Buying a home in the United States has become an impossible task … a huge shock for Americans

Americans who want to buy homes are facing a major shock due to the rise in house prices in the United States, in addition to the fact that the sector is currently affected by the high interest rates charged on loans.
To buy a home and become the lucky owner of it, all you have to do is place a quick bid and bid on all interested buyers for $ 100,000.
Liz Stone, who has been trying to buy a home in the suburbs of Washington for three years, told AFP: I have seen about 150 homes since 2019.
Sixty submitted four bids exceeding the asking price, and the additional amount she bid amounted to one hundred thousand dollars, but all her requests were rejected.
Liz Brent, founder of the real estate agency Joe Brent in Silver Spring, Maryland, on the Washington border, notes that homes in the area around the capital sell for 4 to 5 percent more than their starting prices.
Brent noted that one of the homes was sold for more than one million dollars, while it was initially offered for 840,000 dollars.
She says that “one person wins and 20 others lose” in each sale, given the large number of people who want to buy and the lack of supply to buy.
The number of housing units was already low when the stagnation in property sales continued due to the Covid-19 pandemic, and construction companies were unable to bear the situation due to a shortage of workers and disruptions in global supply chains.
The decline in the number of housing has led to a rise in prices, which has prompted the Federal Reserve to raise interest rates to reduce market pressure due to inflation.
Brent says buyers must be willing to “take a big risk” in the circumstances, and must be able to pay large sums without requiring sellers to incur any emergency expenses such as a home inspection.
Stone sold her home about a year ago to get cash to buy a home, but since then she has been forced to rent housing as prices have continued to rise.
She narrows her search because her nine-year-old son, Emmett, is happy at his new school.
With a smile, Stone expresses her frustration and says, “I missed my chance to own a home.”
Buyers are currently facing another challenge, namely the rise in interest rates imposed on loans, after it reached low levels not seen before during the pandemic period.
The interest rate charged on a 30-year fixed-rate loan, the most common in the United States, has risen to 5.11 percent, the highest level since 2010, compared to 2.96 percent last year.
This rise in interest rates will make real estate out of reach for many buyers.
But Rory Molida, 30, and Stuart Malick, 29, were lucky enough to buy a two-bedroom apartment in Washington with parking, after their search for an apartment lasted only four months, during which they turned down three offers. “We are very happy,” says Molida.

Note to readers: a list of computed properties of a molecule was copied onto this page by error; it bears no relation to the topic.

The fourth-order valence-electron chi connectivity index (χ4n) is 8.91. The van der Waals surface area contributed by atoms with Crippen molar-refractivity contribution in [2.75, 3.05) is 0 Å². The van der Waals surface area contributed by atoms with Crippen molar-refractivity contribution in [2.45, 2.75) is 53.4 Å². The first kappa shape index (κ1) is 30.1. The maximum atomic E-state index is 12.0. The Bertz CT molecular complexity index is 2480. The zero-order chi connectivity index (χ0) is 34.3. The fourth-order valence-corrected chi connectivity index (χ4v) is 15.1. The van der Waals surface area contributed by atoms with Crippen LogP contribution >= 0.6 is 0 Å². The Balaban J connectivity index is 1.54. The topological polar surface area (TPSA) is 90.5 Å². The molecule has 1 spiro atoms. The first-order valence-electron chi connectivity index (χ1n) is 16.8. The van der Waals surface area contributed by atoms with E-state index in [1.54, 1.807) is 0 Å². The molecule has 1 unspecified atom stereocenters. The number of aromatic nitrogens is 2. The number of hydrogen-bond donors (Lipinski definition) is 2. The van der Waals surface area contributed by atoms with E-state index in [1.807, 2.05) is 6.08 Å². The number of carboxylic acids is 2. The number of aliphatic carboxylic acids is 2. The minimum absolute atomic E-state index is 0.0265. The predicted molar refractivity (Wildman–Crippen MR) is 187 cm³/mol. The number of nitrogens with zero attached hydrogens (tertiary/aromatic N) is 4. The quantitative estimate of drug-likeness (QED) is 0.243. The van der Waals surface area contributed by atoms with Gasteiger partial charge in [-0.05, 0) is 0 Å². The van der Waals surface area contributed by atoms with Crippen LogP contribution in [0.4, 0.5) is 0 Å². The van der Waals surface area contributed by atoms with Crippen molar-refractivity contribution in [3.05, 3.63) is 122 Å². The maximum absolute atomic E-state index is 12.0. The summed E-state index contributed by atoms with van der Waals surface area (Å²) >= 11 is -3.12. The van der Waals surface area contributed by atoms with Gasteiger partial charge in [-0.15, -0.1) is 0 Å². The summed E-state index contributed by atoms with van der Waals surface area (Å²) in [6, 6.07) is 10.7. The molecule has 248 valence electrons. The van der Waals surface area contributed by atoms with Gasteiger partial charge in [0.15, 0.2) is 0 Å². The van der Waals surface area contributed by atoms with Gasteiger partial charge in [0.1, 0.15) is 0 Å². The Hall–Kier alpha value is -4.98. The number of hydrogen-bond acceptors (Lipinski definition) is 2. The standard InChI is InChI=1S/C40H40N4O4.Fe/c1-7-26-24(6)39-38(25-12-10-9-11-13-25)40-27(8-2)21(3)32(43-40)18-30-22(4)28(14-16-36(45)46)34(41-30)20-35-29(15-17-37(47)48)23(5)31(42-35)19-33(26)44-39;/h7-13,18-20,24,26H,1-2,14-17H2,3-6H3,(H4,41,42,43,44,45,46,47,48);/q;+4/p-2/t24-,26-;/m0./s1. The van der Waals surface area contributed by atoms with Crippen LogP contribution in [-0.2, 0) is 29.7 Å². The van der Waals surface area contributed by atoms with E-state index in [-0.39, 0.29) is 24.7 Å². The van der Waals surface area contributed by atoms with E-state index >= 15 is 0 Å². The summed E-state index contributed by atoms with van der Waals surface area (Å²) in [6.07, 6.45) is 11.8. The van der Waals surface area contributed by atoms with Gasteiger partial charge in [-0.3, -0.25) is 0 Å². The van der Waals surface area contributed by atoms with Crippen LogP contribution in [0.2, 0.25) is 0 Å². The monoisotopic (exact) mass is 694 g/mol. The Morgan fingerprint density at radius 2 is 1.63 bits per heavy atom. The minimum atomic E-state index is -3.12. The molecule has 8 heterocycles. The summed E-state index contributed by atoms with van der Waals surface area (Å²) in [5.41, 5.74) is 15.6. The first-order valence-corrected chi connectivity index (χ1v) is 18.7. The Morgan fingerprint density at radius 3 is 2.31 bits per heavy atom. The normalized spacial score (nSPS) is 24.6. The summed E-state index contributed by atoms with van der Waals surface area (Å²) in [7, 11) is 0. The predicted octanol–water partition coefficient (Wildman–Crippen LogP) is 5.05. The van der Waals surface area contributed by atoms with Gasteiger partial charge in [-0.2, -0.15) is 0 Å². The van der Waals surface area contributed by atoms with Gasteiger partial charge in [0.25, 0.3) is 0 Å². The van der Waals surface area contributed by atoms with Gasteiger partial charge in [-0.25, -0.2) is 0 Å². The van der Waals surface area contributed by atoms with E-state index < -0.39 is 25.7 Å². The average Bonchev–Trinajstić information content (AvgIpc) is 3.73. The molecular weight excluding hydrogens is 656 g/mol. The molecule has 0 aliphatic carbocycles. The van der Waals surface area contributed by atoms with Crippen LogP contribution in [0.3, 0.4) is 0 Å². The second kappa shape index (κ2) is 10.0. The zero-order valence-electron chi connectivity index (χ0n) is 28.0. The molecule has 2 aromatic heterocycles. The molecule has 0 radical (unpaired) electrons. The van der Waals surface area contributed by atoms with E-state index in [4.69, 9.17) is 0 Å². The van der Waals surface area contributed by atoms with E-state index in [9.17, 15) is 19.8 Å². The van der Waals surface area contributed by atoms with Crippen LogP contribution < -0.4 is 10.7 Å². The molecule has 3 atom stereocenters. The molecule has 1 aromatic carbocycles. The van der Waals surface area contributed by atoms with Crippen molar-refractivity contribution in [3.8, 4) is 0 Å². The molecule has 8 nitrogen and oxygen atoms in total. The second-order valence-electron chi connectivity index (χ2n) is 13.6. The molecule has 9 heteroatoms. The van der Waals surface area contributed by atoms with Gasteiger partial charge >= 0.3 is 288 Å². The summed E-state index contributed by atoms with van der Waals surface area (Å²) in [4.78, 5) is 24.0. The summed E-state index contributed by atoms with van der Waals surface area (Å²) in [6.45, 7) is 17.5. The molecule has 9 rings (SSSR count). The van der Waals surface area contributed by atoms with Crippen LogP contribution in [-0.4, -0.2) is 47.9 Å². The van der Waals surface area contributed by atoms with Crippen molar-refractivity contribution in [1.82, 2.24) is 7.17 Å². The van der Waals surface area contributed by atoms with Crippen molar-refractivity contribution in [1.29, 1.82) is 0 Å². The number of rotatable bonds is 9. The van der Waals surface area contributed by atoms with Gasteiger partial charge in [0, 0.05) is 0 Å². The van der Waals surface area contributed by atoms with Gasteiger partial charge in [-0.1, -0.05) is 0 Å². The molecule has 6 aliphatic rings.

But interest rates began to rise rapidly between their search, which began in October, and their purchase of the home in February.
Molida points out that the interest rate was 3.5 percent when they started looking for a home, but “it was witnessing a slight increase that coincided with every home we inspect.”
The higher interest rate means that the monthly installments to be paid will be much higher than expected.
High prices and rising interest rates began to curb sales and increase the number of homes available, which reduced market pressure.
Lawrence Yun, chief economist of the National Association of Brokers, suggests that prices should rise only 5 percent this year, well below the 17 percent jump last year.
Brent believes a limited rise in the price of homes will not help solve the deficit problem.
“We are now seeing a huge shortage and it is impossible for the available homes to return to a healthy level, so we will see a steady rise in prices,” she says, warning that the rise will exceed the pandemic period, and can continue. for another decade.
Yun notes that a large number of construction companies went bankrupt in the wake of the global financial crisis of 2008, which affected the real estate market.
Although conditions are expected to improve in Washington and its suburbs, some markets will still see strong demand.
“The areas that include affordable housing and many job opportunities will continue to see high sales rates, as well as areas where affluent retirees are moving and buying property with cash,” including Atlanta, Georgia, San Antonio, Texas and Florida, he says. .

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